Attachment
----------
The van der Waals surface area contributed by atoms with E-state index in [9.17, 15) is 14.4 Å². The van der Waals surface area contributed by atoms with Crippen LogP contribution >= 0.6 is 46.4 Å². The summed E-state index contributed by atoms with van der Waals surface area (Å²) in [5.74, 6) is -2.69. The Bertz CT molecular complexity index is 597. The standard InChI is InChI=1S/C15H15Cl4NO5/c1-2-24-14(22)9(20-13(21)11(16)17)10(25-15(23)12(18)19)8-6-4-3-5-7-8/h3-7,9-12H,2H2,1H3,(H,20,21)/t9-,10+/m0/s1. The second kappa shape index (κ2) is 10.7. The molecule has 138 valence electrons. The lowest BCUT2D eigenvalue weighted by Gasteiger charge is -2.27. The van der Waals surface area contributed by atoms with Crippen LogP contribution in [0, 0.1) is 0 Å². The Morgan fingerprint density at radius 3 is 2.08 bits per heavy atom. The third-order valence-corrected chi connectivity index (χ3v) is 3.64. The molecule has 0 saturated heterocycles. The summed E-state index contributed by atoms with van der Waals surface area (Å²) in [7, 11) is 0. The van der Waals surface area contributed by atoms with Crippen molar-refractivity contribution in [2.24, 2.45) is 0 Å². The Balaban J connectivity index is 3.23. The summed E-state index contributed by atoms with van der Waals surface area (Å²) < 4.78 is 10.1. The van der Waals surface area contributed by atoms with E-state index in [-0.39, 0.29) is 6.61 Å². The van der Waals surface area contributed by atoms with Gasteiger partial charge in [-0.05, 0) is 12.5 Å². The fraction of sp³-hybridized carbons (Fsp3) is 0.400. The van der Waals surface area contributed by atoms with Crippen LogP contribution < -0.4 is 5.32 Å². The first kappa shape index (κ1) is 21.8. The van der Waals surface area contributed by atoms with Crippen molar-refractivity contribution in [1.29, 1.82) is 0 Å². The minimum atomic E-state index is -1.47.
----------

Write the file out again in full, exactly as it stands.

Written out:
The van der Waals surface area contributed by atoms with E-state index in [9.17, 15) is 14.4 Å². The van der Waals surface area contributed by atoms with Crippen LogP contribution >= 0.6 is 46.4 Å². The summed E-state index contributed by atoms with van der Waals surface area (Å²) in [5.74, 6) is -2.69. The Bertz CT molecular complexity index is 597. The standard InChI is InChI=1S/C15H15Cl4NO5/c1-2-24-14(22)9(20-13(21)11(16)17)10(25-15(23)12(18)19)8-6-4-3-5-7-8/h3-7,9-12H,2H2,1H3,(H,20,21)/t9-,10+/m0/s1. The second kappa shape index (κ2) is 10.7. The molecule has 138 valence electrons. The lowest BCUT2D eigenvalue weighted by Gasteiger charge is -2.27. The van der Waals surface area contributed by atoms with Crippen LogP contribution in [0, 0.1) is 0 Å². The Morgan fingerprint density at radius 3 is 2.08 bits per heavy atom. The third-order valence-corrected chi connectivity index (χ3v) is 3.64. The molecule has 0 saturated heterocycles. The summed E-state index contributed by atoms with van der Waals surface area (Å²) in [7, 11) is 0. The van der Waals surface area contributed by atoms with Crippen molar-refractivity contribution in [2.24, 2.45) is 0 Å². The Balaban J connectivity index is 3.23. The summed E-state index contributed by atoms with van der Waals surface area (Å²) < 4.78 is 10.1. The van der Waals surface area contributed by atoms with E-state index in [-0.39, 0.29) is 6.61 Å². The van der Waals surface area contributed by atoms with Gasteiger partial charge in [-0.05, 0) is 12.5 Å². The fraction of sp³-hybridized carbons (Fsp3) is 0.400. The van der Waals surface area contributed by atoms with Crippen LogP contribution < -0.4 is 5.32 Å². The first kappa shape index (κ1) is 21.8. The van der Waals surface area contributed by atoms with Crippen molar-refractivity contribution in [1.29, 1.82) is 0 Å². The minimum atomic E-state index is -1.47.